Meeting regulation requirements
It’s no secret that healthcare is a highly regulated industry when it comes to data and privacy – and rightfully so. Patient records contain extremely sensitive data that, if changed or erased, could cost someone their life. This is why healthcare systems rely on legacy technologies, like Cerner and Epic EHRs, to manage patient information – the industry knows the vendors put an emphasis on making them as secure as possible.
Yet when SaaS applications are introduced and data starts being moved into them, compliance gets complicated. For example, every time a new application is introduced into an organisation, that organisation must have the vendor complete a BAA (Business Associate Agreement). This agreement essentially puts the responsibility for the safety of patients’ information — maintaining appropriate safeguards and complying with regulations — on the vendor.
However, even with these agreements in place, healthcare systems still are at risk of failing to meet compliance requirements. To comply with HIPAA, U.S. Food and Drug Administration 21 CFR Part 11 and other regulations that stipulate the need to exercise best practices to keep electronic patient data safe, healthcare organisations must maintain comprehensive audit trails – something that gets increasingly difficult when data sits in an application that resides in the vendor’s infrastructure.
Additionally, data often does not stay in the applications – instead healthcare users download, save and copy it into other business intelligence tools, creating data sprawl across the organisation and exposing patient privacy to greater risk.
With so many of these tools that are meant to spur growth and more effective care creating compliance challenges, it begs the question: how can healthcare organisations take advantage of the data they have without risking non-compliance?
Yes, healthcare organisations can adhere to regulations while also getting valuable insights from the wealth of data they have available. However, to help do this, organisations must own their data. This means data must be backed up and stored in an environment that they have control over, rather than in the SaaS vendors’ applications.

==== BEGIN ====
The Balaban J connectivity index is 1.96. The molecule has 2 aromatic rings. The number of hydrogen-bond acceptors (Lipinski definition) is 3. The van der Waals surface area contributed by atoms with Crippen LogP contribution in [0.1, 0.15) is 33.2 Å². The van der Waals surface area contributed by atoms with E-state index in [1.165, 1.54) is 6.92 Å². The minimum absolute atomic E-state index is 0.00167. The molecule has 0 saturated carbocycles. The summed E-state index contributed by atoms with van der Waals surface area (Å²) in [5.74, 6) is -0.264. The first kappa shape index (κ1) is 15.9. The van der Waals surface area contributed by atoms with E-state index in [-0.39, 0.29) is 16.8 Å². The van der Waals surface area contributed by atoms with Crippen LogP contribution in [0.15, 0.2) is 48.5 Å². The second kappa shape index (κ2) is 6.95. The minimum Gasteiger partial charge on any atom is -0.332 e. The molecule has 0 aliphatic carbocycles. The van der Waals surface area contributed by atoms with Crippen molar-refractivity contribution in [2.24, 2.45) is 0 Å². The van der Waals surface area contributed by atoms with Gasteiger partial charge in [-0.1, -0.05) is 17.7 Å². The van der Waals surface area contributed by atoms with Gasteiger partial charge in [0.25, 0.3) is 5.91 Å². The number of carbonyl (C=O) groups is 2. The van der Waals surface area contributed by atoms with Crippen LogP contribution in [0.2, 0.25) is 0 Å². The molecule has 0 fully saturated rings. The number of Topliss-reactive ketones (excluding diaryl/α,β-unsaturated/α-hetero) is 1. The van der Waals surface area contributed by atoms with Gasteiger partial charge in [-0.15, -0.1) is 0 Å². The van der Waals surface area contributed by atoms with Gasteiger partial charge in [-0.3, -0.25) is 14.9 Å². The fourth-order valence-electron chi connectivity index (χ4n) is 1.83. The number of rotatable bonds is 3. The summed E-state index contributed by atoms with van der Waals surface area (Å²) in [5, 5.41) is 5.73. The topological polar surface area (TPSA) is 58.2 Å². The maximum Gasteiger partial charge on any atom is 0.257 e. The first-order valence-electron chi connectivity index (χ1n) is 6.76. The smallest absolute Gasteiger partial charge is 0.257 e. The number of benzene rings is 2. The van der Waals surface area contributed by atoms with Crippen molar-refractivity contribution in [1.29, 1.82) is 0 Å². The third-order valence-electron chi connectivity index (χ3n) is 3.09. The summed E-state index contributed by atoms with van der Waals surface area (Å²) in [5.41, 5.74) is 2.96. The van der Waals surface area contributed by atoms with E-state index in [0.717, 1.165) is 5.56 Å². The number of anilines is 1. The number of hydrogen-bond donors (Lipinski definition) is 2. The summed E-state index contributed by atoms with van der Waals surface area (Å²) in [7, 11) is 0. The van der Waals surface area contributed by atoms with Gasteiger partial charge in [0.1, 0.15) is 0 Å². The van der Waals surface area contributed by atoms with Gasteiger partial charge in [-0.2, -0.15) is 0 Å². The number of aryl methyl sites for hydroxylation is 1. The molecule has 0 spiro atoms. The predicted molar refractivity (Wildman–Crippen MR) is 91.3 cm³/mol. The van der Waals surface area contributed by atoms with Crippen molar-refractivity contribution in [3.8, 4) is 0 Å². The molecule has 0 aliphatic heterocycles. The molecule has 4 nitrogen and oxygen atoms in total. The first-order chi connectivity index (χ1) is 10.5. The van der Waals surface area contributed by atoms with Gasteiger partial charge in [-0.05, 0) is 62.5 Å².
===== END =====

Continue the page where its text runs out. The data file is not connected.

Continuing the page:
Backing up historical SaaS application data directly from an app into an organisation’s own secure cloud infrastructure, such as AWS or Microsoft Azure, makes it easier, and less costly, to maintain a digital chain of custody – or a trail of the different touchpoints of data. This not only increases the visibility and auditability of that data, but organisations can then set appropriate controls around who can access the data.
Likewise, having data from these apps located in one central, easily accessible location can decrease the number of copies floating around an organisation, reducing the surface area of exposure while also making it easier for organisations to securely pull data into business intelligence tools.
When healthcare providers have unfettered access to all their historical data, the possibilities for growth and insights are endless. For example, having ownership and ready access to authorised data can help organisations further implement and support outcome-based care. Insights enabled by this data will help inform diagnoses, prescriptions, treatment plans and more, which benefits not only the patient, but the healthcare ecosystem as a whole.
To keep optimising and improving care, healthcare systems must take advantage of new tools like SaaS applications. By backing up and owning their historical SaaS application data, they can do so while minimising the risk to patient privacy or compliance requirements. Having this ownership and access can propel healthcare organisations to be more data-driven – creating better outcomes for everyone.